I’ll admit that it has taken me longer than I would have liked to get around to writing a summary of my thoughts about the conference (which was now a month ago!), but “late” and “never” are still two different categories.
The first thing that I’d like to offer comments on deals with the papers offered by many of the conference speakers. A common theme among many of the presenting scholars was a search for something along the lines of a “secular spirituality,” though the shape of that quest was portrayed diversely by those considering it a worthwhile goal.
Simon During described in great detail a particular moment in which a novel’s main character finds an ordinary street corner, on an otherwise drab afternoon, to be suddenly and spectacularly remarkable. He refrains from attaching any meaning to the conjunction of cement, pavement, tufts of grass in the cracks, and sunshine, but nonetheless finds the sheer existence of such a scene, its “here-ness,” to be an uplifting and motivating experience. The unlikeliness of the whole thing coming together in just this way is cause for something like reverence—but it is a reverence entirely bound within the scene itself. During calls this a moment of “mundanity” and he speaks of the “mundane” as something which exists outside both the religious and the secular.
Both religion and secularity, in During’s mind, presume too much. Religion presumes to explain the deeper significance of such a scene as this by burdening it with determinate meaning, while “secularity” presumes to strip the scene of its wonder (a superfluity) and get on with the business of economic growth, rational control, and paving paradise.
Courtney Bender’s paper pushed toward something similar, a recognition of the depth and even “transcendence” of the world in which we live without tying that transcendence to set institutions, beliefs and practices that control the lives of others.
I am sympathetic with the two the urges that I see motivating this search—“sympathetic” in the sense that I feel the pull of both these instincts, even though I ultimately follow them elsewhere.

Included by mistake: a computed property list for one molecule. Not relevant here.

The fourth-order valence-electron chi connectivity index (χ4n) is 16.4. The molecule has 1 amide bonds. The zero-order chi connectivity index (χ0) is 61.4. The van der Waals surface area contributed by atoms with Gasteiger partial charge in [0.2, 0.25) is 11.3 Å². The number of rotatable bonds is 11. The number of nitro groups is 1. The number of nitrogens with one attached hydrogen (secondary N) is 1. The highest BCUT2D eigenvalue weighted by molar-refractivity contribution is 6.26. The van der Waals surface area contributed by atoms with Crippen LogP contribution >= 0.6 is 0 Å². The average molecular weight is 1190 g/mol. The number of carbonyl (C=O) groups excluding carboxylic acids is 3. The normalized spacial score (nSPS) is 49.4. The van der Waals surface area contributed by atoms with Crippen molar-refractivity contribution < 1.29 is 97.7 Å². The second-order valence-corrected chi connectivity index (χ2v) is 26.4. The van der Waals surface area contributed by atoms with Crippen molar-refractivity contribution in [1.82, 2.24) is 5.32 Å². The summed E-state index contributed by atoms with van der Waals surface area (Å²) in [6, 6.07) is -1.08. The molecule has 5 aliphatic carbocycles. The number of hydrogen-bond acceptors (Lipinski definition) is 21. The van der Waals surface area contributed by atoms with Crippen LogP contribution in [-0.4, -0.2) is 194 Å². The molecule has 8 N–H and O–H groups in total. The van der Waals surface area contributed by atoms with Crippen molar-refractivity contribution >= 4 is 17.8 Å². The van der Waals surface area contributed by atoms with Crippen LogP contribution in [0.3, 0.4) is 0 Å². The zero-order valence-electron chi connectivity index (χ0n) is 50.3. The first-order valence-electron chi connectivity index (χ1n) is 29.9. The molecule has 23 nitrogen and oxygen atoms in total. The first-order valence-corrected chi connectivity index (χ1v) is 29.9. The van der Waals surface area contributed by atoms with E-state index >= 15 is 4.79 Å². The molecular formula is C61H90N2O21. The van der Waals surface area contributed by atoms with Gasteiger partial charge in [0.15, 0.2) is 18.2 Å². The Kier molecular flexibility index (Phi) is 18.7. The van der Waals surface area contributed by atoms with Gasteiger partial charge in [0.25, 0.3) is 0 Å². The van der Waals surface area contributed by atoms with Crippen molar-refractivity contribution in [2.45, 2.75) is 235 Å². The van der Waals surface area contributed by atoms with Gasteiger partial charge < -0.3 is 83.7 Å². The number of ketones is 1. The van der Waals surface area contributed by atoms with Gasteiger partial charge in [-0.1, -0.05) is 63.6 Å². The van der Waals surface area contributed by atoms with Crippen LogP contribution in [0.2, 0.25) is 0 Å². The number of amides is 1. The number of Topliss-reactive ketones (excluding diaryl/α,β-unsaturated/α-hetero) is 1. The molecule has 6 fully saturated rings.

The first is a sense that the reductive and mechanistic modes of thinking that characterize much economic thought, large swaths of twentieth-century positivistic philosophy, and a small-but-vocal cohort of contemporary atheists who claim to value the most significant aspects of human life (i.e. ethics, personality, consciousness, altruistic love) but seem simultaneously dismiss them through naturalistic genealogy. There is something metaphysically necessary to human flourishing which is excluded and suppressed when human beings presume to understand, control, explain, and manipulate the entirety worldly existence. There is a “something more” which is lost in the totalizing schemes of that project, even if it is only the ability to marvel at a particular patch of pavement. In the face of this reduction, people have been trying to recover something like a “spirituality” for centuries now—because even Dawkins can’t live consistently within his own system. Along these lines, I too feel the pinch of positivist and reductive modes of thinking, and long for wider and more colorful spaces—though “spirituality” of the secular type seems hopelessly off track.